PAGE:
Grains are naturally rich in carbs.
Thus, diets rich in grains may cause problems for people who have a difficult time dealing with large amounts of dietary carbs, such as those with diabetes or metabolic syndrome.
Refined grains, such as those found in white bread, white pasta, and many other processed foods, are particularly problematic, as they’re devoid of fiber.
A grain-free diet may also offer other health benefits:
Despite promising preliminary results, more studies are needed to confirm these effects.
It’s also worth noting that most of these studies only looked at the effect of gluten-containing grains. There’s no evidence to suggest that it’s necessary to exclude all grains from your diet to attain these benefits.
A grain-free diet may reduce inflammation, aid weight loss, and improve digestion and blood sugar levels. It may also promote mental health and alleviate pain in people with fibromyalgia or endometriosis, though more research is needed.
A grain-free diet may also come with certain downsides.
A diet devoid of grains, particularly fiber-rich whole grains, may limit your intake of fiber.
Unprocessed grains are a particularly good source of insoluble fiber. This type of fiber adds bulk to your stools, helping food move through your gut more easily and reducing your risk of constipation (33).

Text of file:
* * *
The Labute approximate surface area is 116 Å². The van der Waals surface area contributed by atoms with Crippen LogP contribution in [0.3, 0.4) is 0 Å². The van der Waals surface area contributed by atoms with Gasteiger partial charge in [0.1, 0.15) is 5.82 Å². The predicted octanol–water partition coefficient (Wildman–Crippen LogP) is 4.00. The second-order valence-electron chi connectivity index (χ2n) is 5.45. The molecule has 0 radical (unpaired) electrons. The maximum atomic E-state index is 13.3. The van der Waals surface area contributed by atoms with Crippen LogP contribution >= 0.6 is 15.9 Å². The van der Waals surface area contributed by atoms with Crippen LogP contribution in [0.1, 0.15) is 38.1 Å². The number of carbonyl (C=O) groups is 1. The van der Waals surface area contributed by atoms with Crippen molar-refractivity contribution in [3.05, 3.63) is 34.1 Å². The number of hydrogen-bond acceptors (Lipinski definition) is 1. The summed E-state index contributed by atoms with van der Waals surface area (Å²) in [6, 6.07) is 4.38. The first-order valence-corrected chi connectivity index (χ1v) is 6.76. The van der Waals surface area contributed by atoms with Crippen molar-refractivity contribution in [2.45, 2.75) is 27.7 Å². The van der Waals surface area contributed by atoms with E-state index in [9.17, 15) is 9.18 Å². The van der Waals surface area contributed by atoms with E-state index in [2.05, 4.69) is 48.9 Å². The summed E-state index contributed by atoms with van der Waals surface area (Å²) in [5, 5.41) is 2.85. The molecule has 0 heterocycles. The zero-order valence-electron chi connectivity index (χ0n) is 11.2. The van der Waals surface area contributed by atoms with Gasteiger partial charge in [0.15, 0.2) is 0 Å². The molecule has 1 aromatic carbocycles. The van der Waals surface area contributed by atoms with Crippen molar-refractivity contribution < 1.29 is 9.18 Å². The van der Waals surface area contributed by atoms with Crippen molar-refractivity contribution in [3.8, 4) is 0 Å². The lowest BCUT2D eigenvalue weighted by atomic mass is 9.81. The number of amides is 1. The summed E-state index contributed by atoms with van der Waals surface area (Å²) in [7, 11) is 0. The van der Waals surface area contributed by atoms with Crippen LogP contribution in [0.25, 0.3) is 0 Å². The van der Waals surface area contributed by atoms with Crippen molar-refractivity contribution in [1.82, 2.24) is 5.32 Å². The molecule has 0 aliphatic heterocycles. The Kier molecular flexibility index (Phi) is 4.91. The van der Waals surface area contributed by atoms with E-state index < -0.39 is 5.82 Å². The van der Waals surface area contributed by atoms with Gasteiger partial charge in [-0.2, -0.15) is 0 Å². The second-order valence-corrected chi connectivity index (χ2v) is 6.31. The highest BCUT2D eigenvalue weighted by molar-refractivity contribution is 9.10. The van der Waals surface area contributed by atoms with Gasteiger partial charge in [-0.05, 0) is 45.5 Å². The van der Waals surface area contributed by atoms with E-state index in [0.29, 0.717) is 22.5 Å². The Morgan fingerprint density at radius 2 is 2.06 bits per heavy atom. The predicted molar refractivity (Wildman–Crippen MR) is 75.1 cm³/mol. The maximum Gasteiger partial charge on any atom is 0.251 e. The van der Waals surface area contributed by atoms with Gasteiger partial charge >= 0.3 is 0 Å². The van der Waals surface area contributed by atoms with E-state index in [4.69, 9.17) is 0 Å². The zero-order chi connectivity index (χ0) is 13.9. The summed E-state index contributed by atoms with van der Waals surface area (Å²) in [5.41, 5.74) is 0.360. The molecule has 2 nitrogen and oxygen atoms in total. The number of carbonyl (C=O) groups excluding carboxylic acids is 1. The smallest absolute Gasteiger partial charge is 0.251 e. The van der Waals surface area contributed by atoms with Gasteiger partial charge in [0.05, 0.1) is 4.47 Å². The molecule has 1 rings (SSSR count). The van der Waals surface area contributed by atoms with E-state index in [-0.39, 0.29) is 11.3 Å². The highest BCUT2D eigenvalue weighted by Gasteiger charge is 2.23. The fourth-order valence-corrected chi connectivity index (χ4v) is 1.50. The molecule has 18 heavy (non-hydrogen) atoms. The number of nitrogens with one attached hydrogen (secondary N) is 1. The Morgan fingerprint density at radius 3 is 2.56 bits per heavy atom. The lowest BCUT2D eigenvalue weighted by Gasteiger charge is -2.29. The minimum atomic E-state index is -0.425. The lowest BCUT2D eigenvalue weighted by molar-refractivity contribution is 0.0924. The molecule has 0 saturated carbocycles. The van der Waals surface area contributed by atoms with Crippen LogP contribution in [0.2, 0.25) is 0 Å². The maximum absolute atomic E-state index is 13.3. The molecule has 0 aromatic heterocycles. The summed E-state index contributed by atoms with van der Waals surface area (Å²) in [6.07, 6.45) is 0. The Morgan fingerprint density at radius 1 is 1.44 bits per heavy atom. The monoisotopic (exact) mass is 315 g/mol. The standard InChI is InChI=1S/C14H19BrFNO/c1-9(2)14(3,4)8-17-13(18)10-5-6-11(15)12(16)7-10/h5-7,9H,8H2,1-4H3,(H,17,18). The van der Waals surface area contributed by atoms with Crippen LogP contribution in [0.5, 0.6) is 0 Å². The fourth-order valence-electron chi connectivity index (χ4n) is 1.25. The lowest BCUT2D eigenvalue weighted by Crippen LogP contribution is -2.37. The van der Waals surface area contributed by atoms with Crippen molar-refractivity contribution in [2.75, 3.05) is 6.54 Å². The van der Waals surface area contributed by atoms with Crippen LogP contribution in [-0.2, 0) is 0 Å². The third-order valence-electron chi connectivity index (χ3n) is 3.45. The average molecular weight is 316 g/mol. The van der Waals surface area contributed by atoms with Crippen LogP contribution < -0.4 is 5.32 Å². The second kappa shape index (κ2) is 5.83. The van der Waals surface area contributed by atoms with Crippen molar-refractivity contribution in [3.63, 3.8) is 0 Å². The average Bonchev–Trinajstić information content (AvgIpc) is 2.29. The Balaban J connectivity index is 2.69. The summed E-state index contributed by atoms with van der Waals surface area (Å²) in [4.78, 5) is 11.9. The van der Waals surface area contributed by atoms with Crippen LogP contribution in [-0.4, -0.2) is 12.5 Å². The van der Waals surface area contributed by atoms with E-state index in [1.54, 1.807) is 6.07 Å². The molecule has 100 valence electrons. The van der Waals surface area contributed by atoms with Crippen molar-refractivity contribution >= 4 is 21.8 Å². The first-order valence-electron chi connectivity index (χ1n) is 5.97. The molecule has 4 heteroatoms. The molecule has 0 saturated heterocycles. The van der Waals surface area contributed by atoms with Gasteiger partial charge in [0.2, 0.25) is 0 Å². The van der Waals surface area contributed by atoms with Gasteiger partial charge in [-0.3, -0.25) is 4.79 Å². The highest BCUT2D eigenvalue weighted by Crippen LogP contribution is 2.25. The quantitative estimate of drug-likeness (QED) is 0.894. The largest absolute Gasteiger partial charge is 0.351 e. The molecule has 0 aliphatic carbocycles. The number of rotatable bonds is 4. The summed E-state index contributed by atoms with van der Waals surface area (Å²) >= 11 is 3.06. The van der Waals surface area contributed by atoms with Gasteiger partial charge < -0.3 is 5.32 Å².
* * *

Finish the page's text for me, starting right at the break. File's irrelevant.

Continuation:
If you’re following a grain-free diet, try increasing your intake of fiber-rich foods like fruits, vegetables, legumes, nuts, and seeds to lower this risk (34).
On the other hand, processed grains, whose bran and germ have been removed, lack most of their fiber, vitamins, minerals, and other beneficial plant compounds (38).
Studies show that unnecessarily following a grain-free diet may increase your risk of nutrient deficiencies, particularly in B vitamins, iron, and trace minerals (39).
You may be able to prevent this to a certain degree by increasing your intake of pseudocereals like quinoa, amaranth, and buckwheat, as these tend to contain many of the same nutrients as whole grains (40, 41, 42).
In addition, increasing your intake of other foods, such as fruits, vegetables, nuts, seeds, legumes, meat, fish, and eggs, can help make up for any nutrients no longer provided by grains.
Though research supports the benefits of excluding specificgrains from certain people’s diets, evidence on the benefits of excluding allgrains from everyone’s diet is lacking.
Plus, most of the benefits linked to a grain-free diet can be achieved in ways that don’t require cutting out an entire food group.